by Lauren DeVries
Struck by lightning. That was how she died. Fitting, I thought, for a friend who used to break her ankles jumping out of trees and set small fires in the backs of classrooms where teachers didn’t pay attention. They were contained, of course, the fires, and only set for good reasons, when we passed notes and she wrote about a crush or a particularly devious secret. And they never hurt anybody. The secrets or the fires.
When she died, we hadn’t seen each other in a month. Maybe three. I thought that was just how life went—people got busy and certain things fell by the wayside but always got picked up again. But she died, and I still had one of her hoodies. I had almost forgotten it, shoved into the back of my closet to wait for a return voyage. When I got the news, in the form of three online article links detailing the lightning strike that killed a lightning strike of a woman, the only picture my mind kept bringing to the surface was of her, younger, cocky, balancing on top of a metal fence. We were at an amusement park, bored in line, the line for my first roller coaster ride ever. I was skeptical. She, of course, loved them. She was fearless. She was a force to be reckoned with, her hiking boots firmly planted on the topmost bar. Jeans with a solitary hole in the left knee, a plain white tank top, and that green hoodie. Deep, forest green, split open by the zipper, hanging loose on her figure, hood up, keeping the sun from her red hair. She hated how it bleached in the summer. Her fingers formed a gun, pointed lovingly at the camera.
She’d changed so much since then—had sex, went to Italy, accidentally made a toxic gas by cleaning up cat pee out of her mattress. She had a dog the size of a small horse named Sunny. He bit me once but only hard enough to startle. I watched as we drifted apart, and she started taking artsy photos with scarves instead of clothes. She cut off all that red hair and dyed it black.
Had high school really been that long ago? Could we, two freshmen, ever have seen her inevitable end? Should I have seen this coming, with the number of Band-Aids she went through in her life and the number of juvenile dares that she took on with stupid and somewhat enviable abandon? I was always so cautious, calling her back when she went too far. All of our friends watched her with awe. Sometimes it felt like I was just riding her coattails. Once she tricked us all and spent half of sophomore year wearing a wig, convincing us all that she had gone in for one drastic haircut. The glee in her eyes the day she came in, months later, with that old red hair and saw our faces—it made me furious, but it just fueled her fire. She was untrustworthy but in a good way. A contradiction, but it would make sense if you met her.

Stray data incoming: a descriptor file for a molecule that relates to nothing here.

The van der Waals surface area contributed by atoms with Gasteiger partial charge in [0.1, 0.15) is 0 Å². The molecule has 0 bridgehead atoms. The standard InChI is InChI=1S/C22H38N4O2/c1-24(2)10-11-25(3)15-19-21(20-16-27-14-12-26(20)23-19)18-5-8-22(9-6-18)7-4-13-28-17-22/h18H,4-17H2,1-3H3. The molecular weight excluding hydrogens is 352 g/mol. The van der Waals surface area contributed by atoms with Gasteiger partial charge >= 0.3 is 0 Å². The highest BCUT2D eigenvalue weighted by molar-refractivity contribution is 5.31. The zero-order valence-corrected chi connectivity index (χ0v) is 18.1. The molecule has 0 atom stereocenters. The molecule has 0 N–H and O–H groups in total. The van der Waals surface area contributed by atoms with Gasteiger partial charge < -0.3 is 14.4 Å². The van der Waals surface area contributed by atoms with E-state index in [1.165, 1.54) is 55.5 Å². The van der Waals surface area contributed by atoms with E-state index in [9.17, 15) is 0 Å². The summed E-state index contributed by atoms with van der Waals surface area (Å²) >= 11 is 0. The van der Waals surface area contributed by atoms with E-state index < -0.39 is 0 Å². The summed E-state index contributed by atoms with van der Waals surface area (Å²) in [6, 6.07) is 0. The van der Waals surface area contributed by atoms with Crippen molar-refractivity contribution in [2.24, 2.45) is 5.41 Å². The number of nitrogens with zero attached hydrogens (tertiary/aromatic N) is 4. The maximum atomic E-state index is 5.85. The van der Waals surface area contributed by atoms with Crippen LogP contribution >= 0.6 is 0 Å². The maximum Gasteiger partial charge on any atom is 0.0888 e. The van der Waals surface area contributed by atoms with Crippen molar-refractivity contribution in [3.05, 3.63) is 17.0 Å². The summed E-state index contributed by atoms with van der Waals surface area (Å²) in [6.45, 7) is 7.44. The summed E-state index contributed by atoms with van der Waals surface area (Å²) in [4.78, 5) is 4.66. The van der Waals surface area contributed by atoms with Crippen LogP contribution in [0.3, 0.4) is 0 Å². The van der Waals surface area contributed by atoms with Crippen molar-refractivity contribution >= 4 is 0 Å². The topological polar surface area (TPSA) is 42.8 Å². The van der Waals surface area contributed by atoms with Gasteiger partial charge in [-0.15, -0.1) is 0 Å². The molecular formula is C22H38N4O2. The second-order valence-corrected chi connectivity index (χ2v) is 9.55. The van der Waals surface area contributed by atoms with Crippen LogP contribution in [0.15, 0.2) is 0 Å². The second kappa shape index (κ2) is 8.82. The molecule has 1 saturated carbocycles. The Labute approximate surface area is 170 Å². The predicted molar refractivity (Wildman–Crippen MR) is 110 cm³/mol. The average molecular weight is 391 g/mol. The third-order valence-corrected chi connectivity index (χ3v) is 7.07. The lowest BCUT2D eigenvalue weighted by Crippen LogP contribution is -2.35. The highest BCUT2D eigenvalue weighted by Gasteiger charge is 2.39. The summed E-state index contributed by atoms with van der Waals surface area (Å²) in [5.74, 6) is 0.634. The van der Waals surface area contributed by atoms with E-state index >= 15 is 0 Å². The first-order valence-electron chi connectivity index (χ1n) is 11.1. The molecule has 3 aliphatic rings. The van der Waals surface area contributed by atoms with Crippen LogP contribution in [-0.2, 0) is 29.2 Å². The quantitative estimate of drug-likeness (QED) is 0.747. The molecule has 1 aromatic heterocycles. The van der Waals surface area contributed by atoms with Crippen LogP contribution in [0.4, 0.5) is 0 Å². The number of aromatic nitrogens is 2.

I don’t know what she looked like when she died. The articles all said that the nameless young woman (whenever I read that I closed my eyes and said her name three times. I understand confidentiality in journalism, but it still lit a flare in my gut to think that people wouldn’t know her name) had been performing lifeguarding duties when the storm rolled in on the Upper Peninsula, but that could mean a million things.
When I imagine that moment—and I do, not to be morbid—all I can see is her, red hair streaming behind her as she runs along the sand, along the shore, along the waves. She is one with the storm, not a victim of it. Her face says, Come and get me.
I suppose it did.
I didn’t go to the funeral. Not because I didn’t want to—God, I wanted to—but because distance is a force to be reckoned with in and of itself. There was no way to take off from school and work and scrape together the money to go back home on such short notice. Why doesn’t anyone give more notice when they’re about to die?
My father went instead. “We take care of our own,” he said to me, and I wasn’t sure if he meant he was taking care of them or me. He said her grandma was looking for me and had been worried that I wouldn’t know what had happened. She was a sweet lady, the one who introduced me to Pączkis and let me get powdered sugar all over her couch while we ate them. Dad said that they all missed me—her parents and her brothers and her dog. He said they told him she’d recently rededicated her life to Christ, so I felt a little better. We’ll see each other again, and it won’t matter if she was different when she died.
I wore that hoodie for a week straight, wondering how much right I had to grieve. It had been so long. We were closer to not being friends any more than we were to being confidants. When had we last spoken? Really spoken? Did I really have anything to grieve? Regardless of whether or not I possessed the rights to our friendship or not, I needed to grieve. I needed to miss her. I needed to tell all my wacky stories about her. I tried to emulate her confidence and that stance from the photo in my mind. Finger guns out. Feet braced. Cocky grin. But no red hair. No lightning. It wasn’t her.
There was a dime-sized hole in the hood, on the right. Slightly charred. It was from a stray spark off a bonfire a few years ago. She was always too close. We thought her head might go up in flames, but she laughed as she patted the ember down and went back to shenanigans as usual.
I was never as bold as she was.
I’m glad I didn’t go to the funeral. I didn’t want to look her in the face and apologize for the way we took different paths. I didn’t want to give back her hoodie. I’ll see her again.
Raised in Grand Rapids, MI, and living in Chicago, IL, Lauren DeVries has always needed to process through writing. Her work includes two poems and a piece of short fiction, published by The North Branch Literary Journal (North Park University) and Kaleidoscope (Michigan Readers’ Association), and poetry on Instagram (@nowgo_poetry).